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Teen's slaying solved after 30 Years thanks to donation, DNA science

<p>Stephanie Isaacson was killed on her way to El Dorado High School in 1989. Her slaying was just solved thanks to a sliver of DNA evidence&nbsp;— and a philanthropist's generosity.</p>
Metropolitan Police Department

Stephanie Isaacson was killed on her way to El Dorado High School in 1989. Her slaying was just solved thanks to a sliver of DNA evidence — and a philanthropist's generosity.

Editor's note: This segment originally aired Aug. 9, 2021

On June 1, 1989, 14-year-old Stephanie Isaacson started her walk to Eldorado High School. She didn’t make it. That evening her body was found close to the path that she took to school.  


For 32 years homicide detectives tried to figure out who sexually assaulted and killed her, but clues were few. Investigators had a tiny amount of the perpetrator's DNA to work with, and it has been tested without success over the years.

Las Vegas police homicide Lt. Ray Spencer, who announced the break in the case, said he recalled the attention the slaying got 32 years ago when there were fewer than 1 million people in the Las Vegas Valley.

“Even in middle school, I was kind of a news junkie. I constantly watched the news, and still remembered it.,” he told State of Nevda. “So when we solved it, it instantly came back.”

The new investigation started after Las Vegas philanthropist Justin Woo learned of the work Othram labs of suburban Houston was doing solving crimes using DNA. Woo made a donation late last year, asking that it be used to hire Othram to investigate a cold case.

"I just had one kind of condition for them," Woo said. "I asked if we could get a local case, something that was in either the Las Vegas or Southern Nevada area," not specifically Stephanie Isaacson's slaying.

Michael Vogen, director of case management for Othram, said the company is unique in North America because it “was built to work exclusively with law enforcement to generate ID of perpetrators of crime, victims of crime, or just unknown, folks.”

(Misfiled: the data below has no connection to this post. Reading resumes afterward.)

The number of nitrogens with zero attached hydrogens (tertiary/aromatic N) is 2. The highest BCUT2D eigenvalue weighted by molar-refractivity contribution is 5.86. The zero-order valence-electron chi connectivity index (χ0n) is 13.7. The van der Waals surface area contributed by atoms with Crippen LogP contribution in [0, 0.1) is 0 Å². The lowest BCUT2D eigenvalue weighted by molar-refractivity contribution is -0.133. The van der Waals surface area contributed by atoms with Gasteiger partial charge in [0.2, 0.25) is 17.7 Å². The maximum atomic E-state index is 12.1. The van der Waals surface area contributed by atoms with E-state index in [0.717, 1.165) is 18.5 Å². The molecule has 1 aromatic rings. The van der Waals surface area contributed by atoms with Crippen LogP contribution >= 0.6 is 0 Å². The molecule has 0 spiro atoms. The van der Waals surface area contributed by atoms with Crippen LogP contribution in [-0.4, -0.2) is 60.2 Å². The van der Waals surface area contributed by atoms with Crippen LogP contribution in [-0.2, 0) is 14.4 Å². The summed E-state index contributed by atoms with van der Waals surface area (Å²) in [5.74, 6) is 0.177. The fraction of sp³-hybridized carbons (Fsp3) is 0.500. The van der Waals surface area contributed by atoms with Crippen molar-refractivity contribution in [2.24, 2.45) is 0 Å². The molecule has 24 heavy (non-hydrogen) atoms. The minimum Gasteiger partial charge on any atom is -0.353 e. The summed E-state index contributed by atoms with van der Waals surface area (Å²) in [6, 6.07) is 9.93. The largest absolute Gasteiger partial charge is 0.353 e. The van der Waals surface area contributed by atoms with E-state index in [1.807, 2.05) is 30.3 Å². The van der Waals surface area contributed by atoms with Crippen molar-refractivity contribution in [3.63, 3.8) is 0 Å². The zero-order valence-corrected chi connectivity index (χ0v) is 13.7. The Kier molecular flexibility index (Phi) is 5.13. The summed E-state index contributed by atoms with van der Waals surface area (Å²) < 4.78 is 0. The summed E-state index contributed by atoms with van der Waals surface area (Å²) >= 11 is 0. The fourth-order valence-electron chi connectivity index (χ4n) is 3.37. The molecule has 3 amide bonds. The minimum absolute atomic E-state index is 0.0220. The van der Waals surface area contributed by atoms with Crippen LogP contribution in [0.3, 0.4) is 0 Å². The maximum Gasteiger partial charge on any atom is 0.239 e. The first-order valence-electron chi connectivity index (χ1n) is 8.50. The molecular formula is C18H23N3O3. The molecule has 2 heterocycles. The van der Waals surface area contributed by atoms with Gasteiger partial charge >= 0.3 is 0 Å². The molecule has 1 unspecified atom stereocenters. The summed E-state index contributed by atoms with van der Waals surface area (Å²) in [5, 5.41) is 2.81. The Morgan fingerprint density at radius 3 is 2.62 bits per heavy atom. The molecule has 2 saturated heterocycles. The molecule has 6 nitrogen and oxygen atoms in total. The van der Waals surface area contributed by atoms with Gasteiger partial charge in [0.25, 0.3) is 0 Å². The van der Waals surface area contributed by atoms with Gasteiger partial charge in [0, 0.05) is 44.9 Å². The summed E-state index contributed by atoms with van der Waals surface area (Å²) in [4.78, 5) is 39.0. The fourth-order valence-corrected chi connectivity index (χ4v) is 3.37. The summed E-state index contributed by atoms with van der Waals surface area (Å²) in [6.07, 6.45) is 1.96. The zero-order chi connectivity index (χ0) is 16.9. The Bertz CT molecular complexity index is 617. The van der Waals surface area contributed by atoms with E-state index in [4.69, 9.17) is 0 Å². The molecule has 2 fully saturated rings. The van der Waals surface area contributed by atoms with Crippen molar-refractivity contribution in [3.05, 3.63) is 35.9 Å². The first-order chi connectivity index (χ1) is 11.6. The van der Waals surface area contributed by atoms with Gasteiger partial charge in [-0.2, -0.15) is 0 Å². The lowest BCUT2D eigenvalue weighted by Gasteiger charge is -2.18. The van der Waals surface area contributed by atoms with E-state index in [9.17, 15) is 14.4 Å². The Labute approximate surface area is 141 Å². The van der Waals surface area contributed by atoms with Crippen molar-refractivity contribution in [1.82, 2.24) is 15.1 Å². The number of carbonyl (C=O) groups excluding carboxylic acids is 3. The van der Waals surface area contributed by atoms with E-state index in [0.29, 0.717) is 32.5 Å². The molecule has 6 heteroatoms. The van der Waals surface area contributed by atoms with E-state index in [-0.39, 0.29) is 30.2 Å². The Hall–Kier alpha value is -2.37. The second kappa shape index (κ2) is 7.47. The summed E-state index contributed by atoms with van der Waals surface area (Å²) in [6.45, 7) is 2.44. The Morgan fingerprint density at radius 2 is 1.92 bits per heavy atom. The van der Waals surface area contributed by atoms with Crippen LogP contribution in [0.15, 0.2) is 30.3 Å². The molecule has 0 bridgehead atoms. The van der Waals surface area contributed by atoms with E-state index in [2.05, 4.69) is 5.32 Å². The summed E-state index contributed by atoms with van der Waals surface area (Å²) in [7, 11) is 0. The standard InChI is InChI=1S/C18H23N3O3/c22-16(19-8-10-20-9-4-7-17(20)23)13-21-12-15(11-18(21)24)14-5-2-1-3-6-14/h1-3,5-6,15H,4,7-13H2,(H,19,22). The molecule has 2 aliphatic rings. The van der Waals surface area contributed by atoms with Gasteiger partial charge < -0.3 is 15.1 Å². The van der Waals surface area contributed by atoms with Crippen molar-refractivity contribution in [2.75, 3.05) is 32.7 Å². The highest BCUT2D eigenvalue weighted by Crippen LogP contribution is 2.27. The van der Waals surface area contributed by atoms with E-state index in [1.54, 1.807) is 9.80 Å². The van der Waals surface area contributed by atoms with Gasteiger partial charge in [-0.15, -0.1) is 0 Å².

Vogen said the success in processing such a small sample in this case foreshadows advancements in other genetic investigations.

“DNA analysis and the ability to access data from evidence that’s in really poor shape is going to continue to improve,” he said, “and eventually, it's going to drive repeat crime to extinction.”

Philanthropist Woo said that outside of knowing an investigation was ongoing, he was kept out of the loop.

"We had no information about what the case was, about who it was about, any of the details," he said. "I didn't know anything about it until Las Vegas Metro did the first press release the other day."

Las Vegas police opted for the Isaacson case and worked with the lab to re-examine the evidence. With state-of-the-art technology, Othram was able to identify a suspect: Darren Marchand. The Las Vegas man, who committed suicide in 1995, had never been considered a suspect in the Isaacson case.

Marchand had been arrested in connection to the murder of Nanette Vanderburg in 1986, but the case was dismissed because of a lack of evidence. Evidence from that case did offer a sample of Marchand's DNA, and it matched what had been found in the Isaacson investigation.

"I know Stephanie's mother had said that it's not really justice, and I can understand that," Woo said, "but you know, I'm hoping that the family gets a little bit of closure finding out who did this."

Ray Spencer, Lieutenant, Las Vegas Metropolitan Police Department; Michael Vogen, Director of Case Canagement, Othram; Justin Woo, Founder, Vegas Helps

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Kristen Kidman is the senior producer at KNPR’s State of Nevada and is proud to be from Las Vegas.